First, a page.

That is, as in to "unfriend" someone from your Facebook list of friends.
It's actually more like a shunning. Facebook has it set up, of course, so you can drop a friend from your list quietly without notification to the new persona non grata. The hope is that they won't notice the sudden absence of your wall postings, etc. from their live feed.
Facebook has become enormously popular and for those 300 million folks, enormously mainstreamed into daily life, very quickly.
It remains to be seen how social networking and social life will ultimately sync up.
Lingering mysteries include:
1. Longterm effects of mixing business and personal contacts.
2. Figuring out how many "friends" are too much or too little. I think there's a been a rush to "friend" without thinking just to build up lists. I anticipate "friend" layoffs at some point, when enough sticky professional and personal situations arise.
3. Is the new transparency, interpersonal transparency? Keeping our private lives, private, is getting increasingly difficult. At what point do we all just say "screw it"? Employers will just have to understand that their employees sometimes get drunk in the Bahamas with their old college buddies, some have alternative lifestyles, some make inappropriate jokes (but they know not to do it at the office) and some occasionally complain about you among their friends. With 300 million blurring the lines and going strong on Facebook, it seems inevitable that weeding out people for any of the above will eventually leave you with a very small talent pool.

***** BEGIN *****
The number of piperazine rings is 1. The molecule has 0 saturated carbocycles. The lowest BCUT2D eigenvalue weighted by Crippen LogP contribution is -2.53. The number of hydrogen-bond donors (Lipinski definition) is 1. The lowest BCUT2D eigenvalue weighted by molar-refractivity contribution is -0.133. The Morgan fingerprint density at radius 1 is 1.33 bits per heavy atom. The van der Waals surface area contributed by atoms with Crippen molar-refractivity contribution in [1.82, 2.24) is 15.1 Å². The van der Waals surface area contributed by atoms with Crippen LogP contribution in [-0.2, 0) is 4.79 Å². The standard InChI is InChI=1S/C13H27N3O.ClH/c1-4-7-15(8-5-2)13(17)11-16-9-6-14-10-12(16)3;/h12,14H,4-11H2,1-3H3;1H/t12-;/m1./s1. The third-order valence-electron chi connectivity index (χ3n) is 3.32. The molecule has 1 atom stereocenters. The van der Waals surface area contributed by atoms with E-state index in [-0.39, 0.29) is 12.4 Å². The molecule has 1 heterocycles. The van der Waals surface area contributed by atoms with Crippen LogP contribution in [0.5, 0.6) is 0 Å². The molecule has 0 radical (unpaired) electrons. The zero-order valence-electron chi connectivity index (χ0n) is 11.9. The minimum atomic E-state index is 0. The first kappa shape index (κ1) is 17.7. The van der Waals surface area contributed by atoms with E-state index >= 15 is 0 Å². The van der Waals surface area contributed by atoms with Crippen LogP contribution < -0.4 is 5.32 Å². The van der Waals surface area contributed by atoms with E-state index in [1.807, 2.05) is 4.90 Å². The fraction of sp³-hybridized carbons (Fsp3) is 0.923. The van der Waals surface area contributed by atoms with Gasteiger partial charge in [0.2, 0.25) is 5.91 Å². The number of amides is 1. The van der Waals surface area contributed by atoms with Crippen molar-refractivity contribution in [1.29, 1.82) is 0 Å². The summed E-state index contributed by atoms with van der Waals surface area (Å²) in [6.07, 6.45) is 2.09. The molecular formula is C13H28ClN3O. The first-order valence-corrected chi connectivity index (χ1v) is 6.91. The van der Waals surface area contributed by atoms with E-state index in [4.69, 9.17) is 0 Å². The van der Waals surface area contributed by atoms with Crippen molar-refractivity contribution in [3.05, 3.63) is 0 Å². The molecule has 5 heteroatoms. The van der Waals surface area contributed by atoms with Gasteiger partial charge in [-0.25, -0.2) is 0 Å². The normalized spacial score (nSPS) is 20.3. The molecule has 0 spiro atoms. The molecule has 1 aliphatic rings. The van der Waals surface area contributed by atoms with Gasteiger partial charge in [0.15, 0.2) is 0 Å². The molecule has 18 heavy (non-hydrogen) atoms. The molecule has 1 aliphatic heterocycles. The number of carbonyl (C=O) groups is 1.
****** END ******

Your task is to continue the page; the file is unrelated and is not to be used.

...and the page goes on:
Last year's word of the year, by the way, was "hypermiling". Hypermiling is action taken to improve gas mileage; like inflating your tires or empyting your trunk to lighten up the vehicle.
Last updated: Nov 17, 2009
RENEE ORICCHIO is a technology writer and former supervising news producer for CNN Financial News. She has been covering the computer industry since 1987. @oricchio